Comment
0
Tweet
0
Print
RSS Feeds

Investor sentiment on tech goes from giddy to glum

Monday - 4/14/2014, 11:30pm  ET

BARBARA ORTUTAY
AP Technology Writers

SAN FRANCISCO (AP) -- The stock market's laws of gravity are ravaging its highest fliers.

Just look at the list of technology trailblazers whose values have plummeted from record highs during the past few weeks. Investors have re-focused on safer sectors such as utilities, health care and consumer staples instead of companies that promise potential growth from online services that are building huge audiences.

Stung by the abrupt change in sentiment, the stocks of recent stars such as Netflix, Facebook, Twitter and LinkedIn are 20 percent to 45 percent below their recent peaks. The steep downfall is raising questions about whether this is just a fleeting fit of fickleness or the foreshadowing of another market bubble about to burst.

Stocks across all sectors dropped Friday. The tech-driven Nasdaq composite index fell 54.37 points, or 1.3 percent to 3,999.73 to punctuate a punishing week, and is down 8 percent since early March, when it hit a 14-year closing high of 4,358. Last year, the Nasdaq soared 38 percent.

The Standard & Poor's 500 index fell 17.39 points, or 0.95 percent, to 1,815.69 Friday. The S&P 500 is 4 percent off its recent high on April 2.

Optimists expect a rebound. They point out that technology remains a bright spot in an otherwise dreary economy as software, computers, mobile devices and the Internet fill increasingly instrumental roles in work, entertainment and communications.

"Tech is where the action is," says longtime industry analyst Roger Kay.

Pessimists view the tech sector as Ground Zero for a long-overdue reckoning. They say the stock market has been pumped up by the flood of money that the Federal Reserve has funneled into the long-term bond market since the financial meltdown of 2008 decimated the economy. Now that those government-backed bond purchases are tapering off, people are starting to realize "the only thing holding this balloon up is the Fed blowing air in it," said Fred Hickey, editor of The High-Tech Strategist newsletter.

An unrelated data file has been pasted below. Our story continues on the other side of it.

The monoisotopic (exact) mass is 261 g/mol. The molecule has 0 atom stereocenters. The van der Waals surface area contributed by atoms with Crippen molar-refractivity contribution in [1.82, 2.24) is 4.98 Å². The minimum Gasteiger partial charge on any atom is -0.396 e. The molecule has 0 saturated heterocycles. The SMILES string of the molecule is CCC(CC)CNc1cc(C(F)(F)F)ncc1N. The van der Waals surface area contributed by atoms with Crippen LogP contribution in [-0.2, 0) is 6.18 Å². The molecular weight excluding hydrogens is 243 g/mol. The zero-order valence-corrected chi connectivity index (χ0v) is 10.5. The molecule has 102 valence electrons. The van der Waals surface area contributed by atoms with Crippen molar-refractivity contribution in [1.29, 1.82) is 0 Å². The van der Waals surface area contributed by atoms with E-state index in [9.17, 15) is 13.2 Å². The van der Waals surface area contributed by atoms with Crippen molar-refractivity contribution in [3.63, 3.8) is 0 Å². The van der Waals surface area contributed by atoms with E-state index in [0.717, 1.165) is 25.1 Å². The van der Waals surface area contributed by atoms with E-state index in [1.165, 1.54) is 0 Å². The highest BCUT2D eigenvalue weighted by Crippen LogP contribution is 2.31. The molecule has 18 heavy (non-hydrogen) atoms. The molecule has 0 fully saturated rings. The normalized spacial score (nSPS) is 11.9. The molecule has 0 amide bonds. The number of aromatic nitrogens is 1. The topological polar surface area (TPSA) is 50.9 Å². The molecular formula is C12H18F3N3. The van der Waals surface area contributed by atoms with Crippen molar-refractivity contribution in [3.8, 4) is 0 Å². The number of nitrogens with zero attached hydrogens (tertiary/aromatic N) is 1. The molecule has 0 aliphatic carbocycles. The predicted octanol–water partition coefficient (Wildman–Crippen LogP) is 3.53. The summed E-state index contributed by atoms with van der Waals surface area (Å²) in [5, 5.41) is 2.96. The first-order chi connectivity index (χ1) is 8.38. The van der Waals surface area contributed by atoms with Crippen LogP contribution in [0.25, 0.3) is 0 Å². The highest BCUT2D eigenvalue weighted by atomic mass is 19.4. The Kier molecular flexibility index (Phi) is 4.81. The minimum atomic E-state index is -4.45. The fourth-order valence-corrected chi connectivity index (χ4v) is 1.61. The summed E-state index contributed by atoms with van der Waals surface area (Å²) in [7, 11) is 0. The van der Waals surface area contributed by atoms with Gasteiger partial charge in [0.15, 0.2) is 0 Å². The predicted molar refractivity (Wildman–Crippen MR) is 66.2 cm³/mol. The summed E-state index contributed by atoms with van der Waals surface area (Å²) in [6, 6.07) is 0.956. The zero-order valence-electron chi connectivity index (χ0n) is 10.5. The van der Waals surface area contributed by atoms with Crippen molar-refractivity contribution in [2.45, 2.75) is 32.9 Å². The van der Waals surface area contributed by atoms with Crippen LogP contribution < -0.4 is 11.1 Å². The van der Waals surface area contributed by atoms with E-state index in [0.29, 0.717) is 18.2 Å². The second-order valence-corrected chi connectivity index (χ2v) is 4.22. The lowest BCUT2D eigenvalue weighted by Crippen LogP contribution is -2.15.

That's why he believes investors are parachuting from stocks that had soared to dizzying heights in a short period of time.

Internet video subscription service Netflix Inc., for instance, nearly quadrupled in value last year to top the charts of the bellwether Standard & Poor's 500 index. The company was worth $27 billion by the time its stock peaked at $458 early last month. At that price, investors were paying the equivalent of $117 for every $1 of Netflix's projected earnings. Investors were betting Netflix will become increasingly prosperous as the number of U.S. subscribers to its $8-per-month video steaming services swells from 33 million at the end of last year to management's long-term hopes for 90 million.

Even Netflix CEO Reed Hastings cited the "euphoria" surrounding the stock as he discussed the company's quarterly earnings last October. "We have a sense of momentum, investors driving the stock price more than we might normally," Hastings said in a video presentation. "There's not a lot we can do about it."

Netflix's stock closed Friday at $326.71, nearly 30 percent below its peak.

Another mind-boggling run-up occurred after short messaging service Twitter Inc. priced its initial public offering at $26 per share in November. By late last year, Twitter's stock had more than doubled to a peak of $74.73. At that level, Twitter boasted a market value of roughly $50 billion, even though the San Francisco company has never turned a profit in its eight-year history. The stock lost nearly half its value as it tumbled down to about $40. That still leaves Twitter with a market value of about $28 billion.

"It's the most insane pricing I have seen since 2000," Hickey says of technology stock prices.

Invoking the year 2000 is touchy subject in technology circles because it harkens back to the end of the dot-com boom. The Nasdaq composite index closed at an all-time high of 5,047 in March 2000 and then plunged 78 percent before bottoming out at 1,108 in October 2002.

By one key measure, tech stocks aren't nearly as overvalued as they were in 2000 when the accelerating adoption of personal computers and the early days of the World Wide Web drove an investment fervor that lasted through most of the 1990s.

By March 2000, investors were paying $68.72 for every $1 in earnings generated by companies in the S&P 500 information technology index, according to S&P Capital IQ. Last month, the ratio stood at $18.26 for every $1 in earnings in the same index.

"This is like a little bubble that kind of popped up in the past year or so," said Daniel Morgan, a portfolio manager at Synovus Trust Company, who focuses mostly on technology. He noted that most tech stocks besides iPhone maker Apple Inc. have lagged other sectors since the current bull market began in March 2009.

   1 2  -  Next page  >>